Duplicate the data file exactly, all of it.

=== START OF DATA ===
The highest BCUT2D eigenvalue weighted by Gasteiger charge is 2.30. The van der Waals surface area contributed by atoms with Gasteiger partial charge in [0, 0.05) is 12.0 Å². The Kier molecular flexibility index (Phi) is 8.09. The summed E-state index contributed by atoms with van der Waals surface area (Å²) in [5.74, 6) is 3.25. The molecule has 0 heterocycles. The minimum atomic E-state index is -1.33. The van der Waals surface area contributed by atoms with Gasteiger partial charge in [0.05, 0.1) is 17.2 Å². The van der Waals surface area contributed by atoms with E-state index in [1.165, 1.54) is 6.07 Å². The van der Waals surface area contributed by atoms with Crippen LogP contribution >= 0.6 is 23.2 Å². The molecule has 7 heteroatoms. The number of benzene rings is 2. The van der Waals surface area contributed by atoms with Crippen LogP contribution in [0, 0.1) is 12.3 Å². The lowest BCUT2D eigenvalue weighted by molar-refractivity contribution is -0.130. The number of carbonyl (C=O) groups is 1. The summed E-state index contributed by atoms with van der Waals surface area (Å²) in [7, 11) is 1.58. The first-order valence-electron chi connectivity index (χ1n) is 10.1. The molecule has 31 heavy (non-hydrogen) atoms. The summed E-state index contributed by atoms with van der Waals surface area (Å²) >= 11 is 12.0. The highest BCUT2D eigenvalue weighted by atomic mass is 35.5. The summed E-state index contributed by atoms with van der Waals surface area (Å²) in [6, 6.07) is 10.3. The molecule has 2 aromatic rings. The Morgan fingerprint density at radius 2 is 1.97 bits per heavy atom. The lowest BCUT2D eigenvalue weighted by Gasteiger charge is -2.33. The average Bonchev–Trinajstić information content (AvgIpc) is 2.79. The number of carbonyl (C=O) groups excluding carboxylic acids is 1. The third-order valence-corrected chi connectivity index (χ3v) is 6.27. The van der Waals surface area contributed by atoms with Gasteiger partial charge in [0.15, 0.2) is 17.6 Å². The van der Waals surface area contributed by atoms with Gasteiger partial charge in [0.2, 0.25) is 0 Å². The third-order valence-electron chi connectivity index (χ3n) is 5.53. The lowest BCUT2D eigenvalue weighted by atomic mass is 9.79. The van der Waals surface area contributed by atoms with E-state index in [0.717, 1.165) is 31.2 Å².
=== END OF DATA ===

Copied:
The highest BCUT2D eigenvalue weighted by Gasteiger charge is 2.30. The van der Waals surface area contributed by atoms with Gasteiger partial charge in [0, 0.05) is 12.0 Å². The Kier molecular flexibility index (Phi) is 8.09. The summed E-state index contributed by atoms with van der Waals surface area (Å²) in [5.74, 6) is 3.25. The molecule has 0 heterocycles. The minimum atomic E-state index is -1.33. The van der Waals surface area contributed by atoms with Gasteiger partial charge in [0.05, 0.1) is 17.2 Å². The van der Waals surface area contributed by atoms with E-state index in [1.165, 1.54) is 6.07 Å². The van der Waals surface area contributed by atoms with Crippen LogP contribution >= 0.6 is 23.2 Å². The molecule has 7 heteroatoms. The number of benzene rings is 2. The van der Waals surface area contributed by atoms with Crippen LogP contribution in [0, 0.1) is 12.3 Å². The lowest BCUT2D eigenvalue weighted by molar-refractivity contribution is -0.130. The number of carbonyl (C=O) groups is 1. The summed E-state index contributed by atoms with van der Waals surface area (Å²) in [7, 11) is 1.58. The first-order valence-electron chi connectivity index (χ1n) is 10.1. The molecule has 31 heavy (non-hydrogen) atoms. The summed E-state index contributed by atoms with van der Waals surface area (Å²) >= 11 is 12.0. The highest BCUT2D eigenvalue weighted by atomic mass is 35.5. The summed E-state index contributed by atoms with van der Waals surface area (Å²) in [6, 6.07) is 10.3. The molecule has 2 aromatic rings. The Morgan fingerprint density at radius 2 is 1.97 bits per heavy atom. The lowest BCUT2D eigenvalue weighted by Gasteiger charge is -2.33. The average Bonchev–Trinajstić information content (AvgIpc) is 2.79. The number of carbonyl (C=O) groups excluding carboxylic acids is 1. The third-order valence-corrected chi connectivity index (χ3v) is 6.27. The van der Waals surface area contributed by atoms with Gasteiger partial charge in [0.15, 0.2) is 17.6 Å². The van der Waals surface area contributed by atoms with Gasteiger partial charge in [0.2, 0.25) is 0 Å². The third-order valence-electron chi connectivity index (χ3n) is 5.53. The lowest BCUT2D eigenvalue weighted by atomic mass is 9.79. The van der Waals surface area contributed by atoms with E-state index in [0.717, 1.165) is 31.2 Å².